No Work, No Pay, educating bank clients, and paying bills

No Work, No Pay, an encore.

As I told you yesterday, we are now finally on the right track.

Many were paid, and more still waiting for the FASE payout, and the SME grant, via SVB. It will hopefully show up in our bank accounts by Monday. Meanwhile SVB sent out their invoice for April, payable May 15th. Their collection machine never stops.

Before today, May 1st, the Aruba Salary Subsidy Program Proposal was handed to Dutch officials.

That will help private local companies to cover employee salaries for April perhaps, May for sure, probably June, all financed by the grant.

(We want it to be retroactive, from April 1st, but not sure about that.)

At the end of three months, you should expect GOA to run out of money.

Employee salaries will be paid to the employer at 80%, so it is up to the employer to negotiate a wage reduction with his employees, otherwise he is stuck covering that 20%, against a zero income landscape, that seems impossible. So, super important: Negotiate with your people, reach an agreement for pay cuts.

Then what?

GOA will ask for an extension, for more funds from the Netherlands.

Then what?

Our economy will be slow to recover. Things will not bounce back immediately, it will be a slow and hopefully steady uphill effort to get somewhere, and those of you in the private sector, you’d better take a supper-conservative approach to make your resources last longer.

Expect the worst.

Pray for best, but don’t hold your breath, don’t exercise any magical thinking, people will perhaps be a tad reluctant to travel, and they will also be a tad broke, so recovery will be slow.

Thus in three months, with full staff and no work, what will the business community do?

In reality, the salary subsidy delayed their demise by three months. That’s all it did. It prolonged an inevitable expiration.

The silver bullet to this conundrum?

No Work, No Pay.

GOA must allow flexibility in the labor market, companies CANNOT retain complete crews when work is scarce. GOA must introduce flexibility here, and allow employers to dismiss and hire with increasing/decreasing demand.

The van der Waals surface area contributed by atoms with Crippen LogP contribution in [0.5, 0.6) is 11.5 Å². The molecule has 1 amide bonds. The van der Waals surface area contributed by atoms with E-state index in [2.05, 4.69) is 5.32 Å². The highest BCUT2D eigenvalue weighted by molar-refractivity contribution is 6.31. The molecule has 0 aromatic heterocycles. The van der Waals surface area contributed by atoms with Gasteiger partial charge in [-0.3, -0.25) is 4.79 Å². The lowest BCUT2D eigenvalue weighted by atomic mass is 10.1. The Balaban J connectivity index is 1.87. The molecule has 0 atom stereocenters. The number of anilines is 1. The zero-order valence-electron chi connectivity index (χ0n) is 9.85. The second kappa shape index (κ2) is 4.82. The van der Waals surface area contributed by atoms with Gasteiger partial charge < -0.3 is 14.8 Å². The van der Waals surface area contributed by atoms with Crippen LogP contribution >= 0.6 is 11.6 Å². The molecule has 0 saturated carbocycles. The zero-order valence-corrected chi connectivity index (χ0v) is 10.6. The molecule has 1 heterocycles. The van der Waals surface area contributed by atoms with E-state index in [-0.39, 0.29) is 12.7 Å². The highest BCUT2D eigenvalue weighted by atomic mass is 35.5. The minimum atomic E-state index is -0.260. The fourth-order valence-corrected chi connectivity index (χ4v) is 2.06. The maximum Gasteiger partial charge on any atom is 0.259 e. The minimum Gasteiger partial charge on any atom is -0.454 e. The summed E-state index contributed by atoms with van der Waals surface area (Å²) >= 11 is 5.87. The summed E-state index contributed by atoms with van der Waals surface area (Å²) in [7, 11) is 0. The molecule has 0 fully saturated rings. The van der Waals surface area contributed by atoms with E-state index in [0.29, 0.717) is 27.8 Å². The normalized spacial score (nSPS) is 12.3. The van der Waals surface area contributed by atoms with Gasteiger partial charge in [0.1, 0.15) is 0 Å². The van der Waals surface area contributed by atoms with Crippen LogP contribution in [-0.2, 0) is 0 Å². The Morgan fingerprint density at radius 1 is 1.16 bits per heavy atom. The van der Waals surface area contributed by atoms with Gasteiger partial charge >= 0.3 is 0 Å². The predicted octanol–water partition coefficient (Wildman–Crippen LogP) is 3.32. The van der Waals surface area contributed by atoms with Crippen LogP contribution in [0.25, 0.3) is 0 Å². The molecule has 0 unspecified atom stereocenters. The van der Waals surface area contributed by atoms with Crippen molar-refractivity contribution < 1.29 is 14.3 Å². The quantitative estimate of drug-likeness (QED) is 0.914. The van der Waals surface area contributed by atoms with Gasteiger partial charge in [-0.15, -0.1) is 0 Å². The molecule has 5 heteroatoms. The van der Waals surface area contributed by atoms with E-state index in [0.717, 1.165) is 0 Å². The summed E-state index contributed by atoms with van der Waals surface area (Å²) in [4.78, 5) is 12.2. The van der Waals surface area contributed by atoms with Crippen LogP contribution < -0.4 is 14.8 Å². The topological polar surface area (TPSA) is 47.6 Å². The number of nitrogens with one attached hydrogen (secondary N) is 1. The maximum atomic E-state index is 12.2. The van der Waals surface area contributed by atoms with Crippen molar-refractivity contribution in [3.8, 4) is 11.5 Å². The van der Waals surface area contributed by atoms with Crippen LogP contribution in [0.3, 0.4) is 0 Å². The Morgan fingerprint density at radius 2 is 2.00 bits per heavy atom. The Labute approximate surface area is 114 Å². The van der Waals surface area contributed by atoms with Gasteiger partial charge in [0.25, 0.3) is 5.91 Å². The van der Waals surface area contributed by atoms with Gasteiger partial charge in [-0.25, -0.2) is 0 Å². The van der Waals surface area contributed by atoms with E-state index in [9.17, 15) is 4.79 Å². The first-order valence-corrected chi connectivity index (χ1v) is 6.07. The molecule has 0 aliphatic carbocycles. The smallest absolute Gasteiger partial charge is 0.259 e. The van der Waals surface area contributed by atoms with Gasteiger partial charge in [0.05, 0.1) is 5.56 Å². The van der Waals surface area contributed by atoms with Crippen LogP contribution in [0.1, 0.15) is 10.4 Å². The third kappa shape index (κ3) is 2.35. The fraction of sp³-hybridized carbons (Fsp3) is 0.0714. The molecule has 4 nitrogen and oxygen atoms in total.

Otherwise it’s all for naught.

 On the Up side

One of my friends, a top bank executive, reports their senor staffers have been busy restructuring mortgages to reflect a three-month moratorium on payments, extending the maturation date without interest, thank you!!

On the upside: It taught many bank clients to use the online facilities, no more standing in line!   

Report from the front

I was at Setar St. Cruz, reports one of my friends, there was a line outside, 2M distance. A security man spraying sanitizer. We paid at kiosks, no need to wait in line.

Web: The line outside observed 2M distance. The security man at the beginning of line checked our temperature. Another security man at the entrance door sprayed sanitizer. Two working cashiers and one lady asking if you want some more sanitizer, upon departure.

Elmar: Two lines outside observing 2M distance. One for debit cards, one for cash. A security man inside spraying. Once inside you may sit on a chair, one out of just ten. Three working cashiers and one lady sanitizing the counters each time someone leaves.

Why don’t you all switch to kiosks?? Teach your clients to pay on line??!!

 

 

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May 01, 2020
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Bati Bleki by Rona Coster
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Bati Bleki by Rona Coster
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Bati Bleki by Rona Coster